Ike’s Instrumentals is a compilation album with instrumental tracks from previously released album Dance with Ike & Tina Turner’s Kings of Rhythm and Rock’s The Blues, as well as some early single releases. It was released in 2000 from Ace Records on compact disc. The booklet contains some pictures from Ike Turner and extensive liner notes.

Ike Turner - Ike’s Instrumentals - Album

Front Cover

1. Ho Ho 2:30

Written by Ike Turner / From the 1959 single "Ho Ho" (Stevens 107)

2. Prancin’ 2:44

Written by Ike Turner / From the 1984 Red Lightnin’ album (RL 0047)

3. The New Breed (Part I) 2:16

Written by Ike Turner / From the 1965 single "The New Breed" (Sue 138)

4. The New Breed (Part II) 2:46

Written by Ike Turner / From the 1965 single "The New Breed" (Sue 138)

5. Steel Guitar Rag 2:51

Written by Sylvester Weaver, Sarah Martin / From the 1962 album "Dance with Ike & Tina Turner’s Kings of Rhythm"

6. The Gulley 3:20

Written by Ike Turner / From the 1962 album "Dance with Ike & Tina Turner’s Kings of Rhythm"

7. The Groove 2:03

Written by Ike Turner / From the 1962 album "Dance with Ike & Tina Turner’s Kings of Rhythm"

8. Twist-A-Roo 2:18

Written by Ike Turner / From the 1962 album "Dance with Ike & Tina Turner’s Kings of Rhythm"

9. Katanga 2:17

Written by Ike Turner / From the 1962 album "Dance with Ike & Tina Turner’s Kings of Rhythm"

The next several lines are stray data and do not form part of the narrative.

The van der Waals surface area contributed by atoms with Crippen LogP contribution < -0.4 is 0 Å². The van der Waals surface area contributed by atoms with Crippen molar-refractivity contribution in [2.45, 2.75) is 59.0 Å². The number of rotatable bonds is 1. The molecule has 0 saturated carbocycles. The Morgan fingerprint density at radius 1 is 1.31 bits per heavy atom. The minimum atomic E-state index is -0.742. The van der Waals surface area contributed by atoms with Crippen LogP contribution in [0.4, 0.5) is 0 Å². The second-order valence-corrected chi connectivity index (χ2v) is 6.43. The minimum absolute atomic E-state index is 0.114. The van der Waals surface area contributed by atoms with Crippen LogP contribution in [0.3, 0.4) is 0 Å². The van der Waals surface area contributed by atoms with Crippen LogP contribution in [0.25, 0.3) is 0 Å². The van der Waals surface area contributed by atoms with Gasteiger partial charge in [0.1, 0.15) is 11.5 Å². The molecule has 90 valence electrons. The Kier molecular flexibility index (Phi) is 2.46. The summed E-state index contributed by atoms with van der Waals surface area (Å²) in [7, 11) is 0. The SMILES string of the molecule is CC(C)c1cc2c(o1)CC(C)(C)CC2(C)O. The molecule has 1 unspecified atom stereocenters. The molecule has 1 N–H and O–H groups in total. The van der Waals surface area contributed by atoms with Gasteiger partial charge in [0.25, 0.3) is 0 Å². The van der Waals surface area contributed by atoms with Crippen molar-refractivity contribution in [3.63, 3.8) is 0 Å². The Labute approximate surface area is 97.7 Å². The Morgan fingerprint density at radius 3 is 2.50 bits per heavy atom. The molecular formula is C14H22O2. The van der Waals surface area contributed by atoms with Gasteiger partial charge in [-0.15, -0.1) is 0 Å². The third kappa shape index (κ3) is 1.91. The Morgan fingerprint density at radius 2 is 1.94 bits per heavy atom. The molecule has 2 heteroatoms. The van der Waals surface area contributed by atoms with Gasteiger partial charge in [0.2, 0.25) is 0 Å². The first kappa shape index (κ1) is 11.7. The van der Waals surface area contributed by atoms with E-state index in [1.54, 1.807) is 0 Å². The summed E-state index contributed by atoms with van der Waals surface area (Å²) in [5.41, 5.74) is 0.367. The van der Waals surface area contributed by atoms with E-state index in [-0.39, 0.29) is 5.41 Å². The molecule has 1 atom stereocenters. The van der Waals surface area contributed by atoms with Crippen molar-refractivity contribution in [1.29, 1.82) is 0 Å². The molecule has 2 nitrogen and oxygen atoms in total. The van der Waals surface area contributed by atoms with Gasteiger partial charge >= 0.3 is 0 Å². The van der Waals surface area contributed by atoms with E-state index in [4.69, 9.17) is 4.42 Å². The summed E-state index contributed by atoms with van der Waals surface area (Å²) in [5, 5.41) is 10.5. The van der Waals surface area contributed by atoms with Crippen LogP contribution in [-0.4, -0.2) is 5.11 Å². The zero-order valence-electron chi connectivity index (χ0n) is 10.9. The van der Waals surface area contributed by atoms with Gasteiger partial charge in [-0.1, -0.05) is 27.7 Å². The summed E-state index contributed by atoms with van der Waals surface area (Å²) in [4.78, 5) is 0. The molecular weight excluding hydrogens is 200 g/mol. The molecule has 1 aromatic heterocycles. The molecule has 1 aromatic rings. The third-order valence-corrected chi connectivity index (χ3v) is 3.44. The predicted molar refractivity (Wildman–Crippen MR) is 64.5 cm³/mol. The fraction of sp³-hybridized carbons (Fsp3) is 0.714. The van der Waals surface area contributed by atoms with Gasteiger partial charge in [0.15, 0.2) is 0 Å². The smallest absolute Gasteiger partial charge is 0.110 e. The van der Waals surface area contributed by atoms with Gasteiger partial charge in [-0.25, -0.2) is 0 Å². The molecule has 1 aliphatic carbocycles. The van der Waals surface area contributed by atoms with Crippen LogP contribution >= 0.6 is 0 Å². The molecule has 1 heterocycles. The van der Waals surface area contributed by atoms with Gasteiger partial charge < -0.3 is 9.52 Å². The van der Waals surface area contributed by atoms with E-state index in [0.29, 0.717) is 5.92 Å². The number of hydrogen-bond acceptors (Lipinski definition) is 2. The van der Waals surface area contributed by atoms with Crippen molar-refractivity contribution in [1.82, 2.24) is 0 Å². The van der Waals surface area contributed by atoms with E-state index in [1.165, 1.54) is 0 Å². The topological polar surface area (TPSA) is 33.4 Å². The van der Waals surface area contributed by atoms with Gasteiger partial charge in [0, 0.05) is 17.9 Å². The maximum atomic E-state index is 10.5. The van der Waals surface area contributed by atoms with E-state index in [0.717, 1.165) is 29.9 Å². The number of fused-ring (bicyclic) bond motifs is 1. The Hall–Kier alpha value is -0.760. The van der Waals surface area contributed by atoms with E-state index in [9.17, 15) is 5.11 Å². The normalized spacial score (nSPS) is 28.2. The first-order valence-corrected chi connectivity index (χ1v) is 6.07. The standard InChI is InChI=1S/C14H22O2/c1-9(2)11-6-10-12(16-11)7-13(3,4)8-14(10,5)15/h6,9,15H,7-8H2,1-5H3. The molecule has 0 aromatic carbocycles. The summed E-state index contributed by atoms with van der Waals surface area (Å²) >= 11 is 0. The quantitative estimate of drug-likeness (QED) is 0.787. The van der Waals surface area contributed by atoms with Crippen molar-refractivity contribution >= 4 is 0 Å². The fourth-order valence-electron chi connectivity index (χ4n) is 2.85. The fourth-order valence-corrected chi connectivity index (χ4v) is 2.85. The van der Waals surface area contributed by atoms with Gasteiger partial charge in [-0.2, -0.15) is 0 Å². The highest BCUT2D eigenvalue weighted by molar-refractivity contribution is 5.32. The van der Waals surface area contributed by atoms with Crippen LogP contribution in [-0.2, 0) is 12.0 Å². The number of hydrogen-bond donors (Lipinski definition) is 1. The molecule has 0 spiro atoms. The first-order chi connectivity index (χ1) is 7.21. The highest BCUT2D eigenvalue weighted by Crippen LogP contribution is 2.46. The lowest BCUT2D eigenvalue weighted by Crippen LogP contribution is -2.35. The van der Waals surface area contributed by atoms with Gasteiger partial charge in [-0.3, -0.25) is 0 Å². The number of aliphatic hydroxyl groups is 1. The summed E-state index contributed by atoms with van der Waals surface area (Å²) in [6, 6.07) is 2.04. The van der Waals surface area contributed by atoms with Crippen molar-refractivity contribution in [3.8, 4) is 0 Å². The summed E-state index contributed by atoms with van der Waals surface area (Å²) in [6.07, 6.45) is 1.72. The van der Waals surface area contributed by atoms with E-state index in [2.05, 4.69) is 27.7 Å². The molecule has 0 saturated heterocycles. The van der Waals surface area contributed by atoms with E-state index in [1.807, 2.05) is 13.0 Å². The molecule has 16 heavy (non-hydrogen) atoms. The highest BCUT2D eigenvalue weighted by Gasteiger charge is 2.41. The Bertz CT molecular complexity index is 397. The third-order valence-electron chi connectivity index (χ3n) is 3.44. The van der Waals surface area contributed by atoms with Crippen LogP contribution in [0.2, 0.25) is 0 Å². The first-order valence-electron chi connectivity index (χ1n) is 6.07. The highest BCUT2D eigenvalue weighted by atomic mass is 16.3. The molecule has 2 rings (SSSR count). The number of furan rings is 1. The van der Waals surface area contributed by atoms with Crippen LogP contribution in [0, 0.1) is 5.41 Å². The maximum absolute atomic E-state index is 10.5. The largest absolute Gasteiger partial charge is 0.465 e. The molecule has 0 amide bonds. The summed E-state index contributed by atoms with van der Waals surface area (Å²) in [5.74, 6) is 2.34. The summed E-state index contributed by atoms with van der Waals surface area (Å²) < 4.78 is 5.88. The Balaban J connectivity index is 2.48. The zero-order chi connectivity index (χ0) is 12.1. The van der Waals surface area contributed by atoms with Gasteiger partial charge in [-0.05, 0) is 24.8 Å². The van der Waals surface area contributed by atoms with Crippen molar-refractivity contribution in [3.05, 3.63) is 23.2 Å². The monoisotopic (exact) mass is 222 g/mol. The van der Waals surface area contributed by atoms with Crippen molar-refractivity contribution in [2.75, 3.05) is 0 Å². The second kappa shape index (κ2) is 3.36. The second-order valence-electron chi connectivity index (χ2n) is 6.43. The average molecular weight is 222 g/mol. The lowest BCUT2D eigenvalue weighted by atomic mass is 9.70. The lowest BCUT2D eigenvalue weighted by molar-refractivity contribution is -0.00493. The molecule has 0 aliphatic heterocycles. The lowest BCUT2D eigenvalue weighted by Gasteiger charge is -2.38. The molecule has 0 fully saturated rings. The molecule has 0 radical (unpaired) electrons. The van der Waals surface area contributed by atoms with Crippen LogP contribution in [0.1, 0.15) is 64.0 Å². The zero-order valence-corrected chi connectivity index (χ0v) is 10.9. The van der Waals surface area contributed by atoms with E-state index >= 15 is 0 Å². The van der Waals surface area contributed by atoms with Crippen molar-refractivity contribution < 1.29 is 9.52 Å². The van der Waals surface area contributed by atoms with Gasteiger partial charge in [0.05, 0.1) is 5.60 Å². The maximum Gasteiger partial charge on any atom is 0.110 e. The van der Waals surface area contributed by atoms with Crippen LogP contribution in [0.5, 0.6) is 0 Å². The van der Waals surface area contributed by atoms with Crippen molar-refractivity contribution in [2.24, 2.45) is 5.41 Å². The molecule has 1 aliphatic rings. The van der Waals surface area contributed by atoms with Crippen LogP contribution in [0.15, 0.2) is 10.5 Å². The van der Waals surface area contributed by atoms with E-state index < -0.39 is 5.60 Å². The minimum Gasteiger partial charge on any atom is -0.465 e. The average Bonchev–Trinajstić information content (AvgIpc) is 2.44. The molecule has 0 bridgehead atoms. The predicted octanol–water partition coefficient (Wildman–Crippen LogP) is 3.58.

10. Trackdown Twist 2:19

Written by Ike Turner / From the 1962 album "Dance with Ike & Tina Turner’s Kings of Rhythm"

11. Potato Mash 2:17

Written by Ike Turner / From the 1962 album "Dance with Ike & Tina Turner’s Kings of Rhythm"

12. Doublemint 2:25

Written by Ike Turner / From the 1962 album "Dance with Ike & Tina Turner’s Kings of Rhythm"

13. The Rooster 2:38

Written by Ike Turner / From the 1962 album "Dance with Ike & Tina Turner’s Kings of Rhythm"

14. Going Home 2:41

Written by Ike Turner / From the 1962 album "Dance with Ike & Tina Turner’s Kings of Rhythm"

15. Prancing 3:48

Written by Ike Turner / From the 1962 album "Dance with Ike & Tina Turner’s Kings of Rhythm"

16. It’s Gonna Work Out Fine 2:39

Written by Sylvia McKinney & Rose Marie McCoy / From the 1962 album "Dance with Ike & Tina Turner’s Kings of Rhythm"

17. Twistin’ The Strings 2:44

Written by Ike Turner / From the 1987 Ace album (CHA 232)